Many individuals and small companies worked on this endeavor, but it was some of the big companies that were able to solve some of the technical problems and had the business experience to market the refrigerators to the public.

Fred W. Wolf Jr. began manufacturing a refrigerating machine called the “DOMELRE,” short for DOMestic ELectric REfrigerator, in 1914. Packard Motor Car Co. bought the rights to it in 1916, founded the Isko Corp. to manufacture the units, and moved its facilities from Chicago, IL to Detroit, MI.

Ultimately, the DOMELRE was a failure, though it did have several design features that were used in later refrigerators, such as a self-contained unit that could be placed within an existing icebox and an ice cube tray. More importantly, the DOLMERE required a lower electrical current, so it could be plugged into an ordinary light socket.

Nathaniel Wales and Edmund Copeland (the founder of today’s Copeland Corp.), a purchasing agent for General Motors (GM), decided to develop an absorption-type refrigerator. GM president William Durant didn’t support their work. The two went ahead anyway and developed a vapor-compression-type system. By 1917, their company made one that operated fairly well. Thus was born the Kelvinator Corp., which later became a part of Chrysler Corp. for a while.

Despite the fact that he’d discouraged Wales and Copeland, Durant realized his mistake and tried to buy Kelvinator. Though his attempt was unsuccessful, Durant didn’t give up on the refrigerator idea. He bought the out-of-business Guardian Friger-ator Co. in 1918 and renamed it Frigidaire. By 1923, Frigidaire sales were robust.

General Electric (GE) got into the refrigerator business through its connection making Audiffren-Singrun machines in the United States. The design, a sulfur-dioxide compression machine, was invented by Cistercian monk Marcel Audiffren for keeping wine cool. He received a French patent in 1895, and after making improvements to the machine in collaboration with Albert Singrun, a second patent was issued in 1908.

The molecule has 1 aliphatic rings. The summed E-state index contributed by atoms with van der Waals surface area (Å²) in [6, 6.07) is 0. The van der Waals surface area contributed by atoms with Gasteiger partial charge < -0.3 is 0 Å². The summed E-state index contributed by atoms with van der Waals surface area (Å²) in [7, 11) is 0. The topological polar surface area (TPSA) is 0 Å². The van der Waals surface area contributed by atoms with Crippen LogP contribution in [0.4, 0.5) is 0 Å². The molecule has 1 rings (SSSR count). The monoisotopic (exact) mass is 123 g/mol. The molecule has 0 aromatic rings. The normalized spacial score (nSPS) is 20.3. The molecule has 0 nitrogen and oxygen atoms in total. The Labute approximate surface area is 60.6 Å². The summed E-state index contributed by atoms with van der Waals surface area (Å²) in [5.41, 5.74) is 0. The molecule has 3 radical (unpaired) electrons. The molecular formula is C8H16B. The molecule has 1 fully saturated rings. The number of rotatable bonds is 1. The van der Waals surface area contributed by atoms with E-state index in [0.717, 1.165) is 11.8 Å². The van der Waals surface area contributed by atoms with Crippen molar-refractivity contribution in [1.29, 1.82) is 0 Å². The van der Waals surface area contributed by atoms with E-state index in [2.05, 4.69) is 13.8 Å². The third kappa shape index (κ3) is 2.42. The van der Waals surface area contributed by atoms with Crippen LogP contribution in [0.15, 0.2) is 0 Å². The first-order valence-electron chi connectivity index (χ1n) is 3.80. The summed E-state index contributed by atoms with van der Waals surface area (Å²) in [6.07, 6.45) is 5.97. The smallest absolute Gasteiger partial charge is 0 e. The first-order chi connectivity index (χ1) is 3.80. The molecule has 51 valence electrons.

The American Audiffren Refrigerating Machine Co. bought the patent rights, and GE was tapped to manufacture the equipment. This unit didn’t fit well in the home, so around 1917, GE engineers began work on coming up with their own refrigerator design.

In 1920, GE began using a hermetically sealed compressor. The “General Electric Refrigerator” was announced in 1925. The company decided to sell the refrigerator as a whole unit, rather than trying to retrofit iceboxes. Later, GE came out with the “Monitor Top,” which sold well.



Frigidaire's 1929 household refrigerator had a forced draft expelling the heat through an opening in the rear and new 1/4 and 1/6 hp compressors, which were said at the time to be unusually quiet.

Air Conditioning for the Home

In 1920, many refrigerating systems were steam-engine-driven, which made mechanically refrigerated a/c systems costly. With the improvements in household refrigeration technology came the opportunity to apply some of this technology to room cooling.

Frigidaire introduced a split-system room cooler in 1929. GE also developed its own room cooling unit — a water chiller using its Monitor Top refrigerator units. The company then went on to design a room cooler that was self-contained.

Early on, Carrier’s company was more focused on commercial air conditioning than residential, so it wasn’t until the 1930s that Carrier introduced air conditioning units for the home, such as the “Atmospheric Cabinet” in 1932.



Chlorofluorocarbons

Early refrigerators used a variety of toxic gases — ammonia, methyl chloride, and sulfur dioxide — as their refrigerant. After lethal accidents occurred due to methyl chloride leaks, a collaborative effort to find a nontoxic refrigerant was launched by GM, Frigidaire, and E.I. DuPont de Nemours and Co.

Thomas Midgley Jr., with the help of Charles Kettering (both of GM), invented chlorofluorocarbons (CFCs). A patent was issued on Dec. 31, 1928, but it would be in the next decade that CFCs would flourish.

In 1930, GM and DuPont formed a partnership — the Kinetic Chemical Co. — to produce CFCs, which were given the trade name Freon. Freon was used not only for air conditioning and refrigeration, but eventually found use as a propellant in spray cans. Its production and use was discontinued in many countries in the 1990s due to its harmful effects to the atmosphere’s ozone layer.

Publication date: 04/30/2001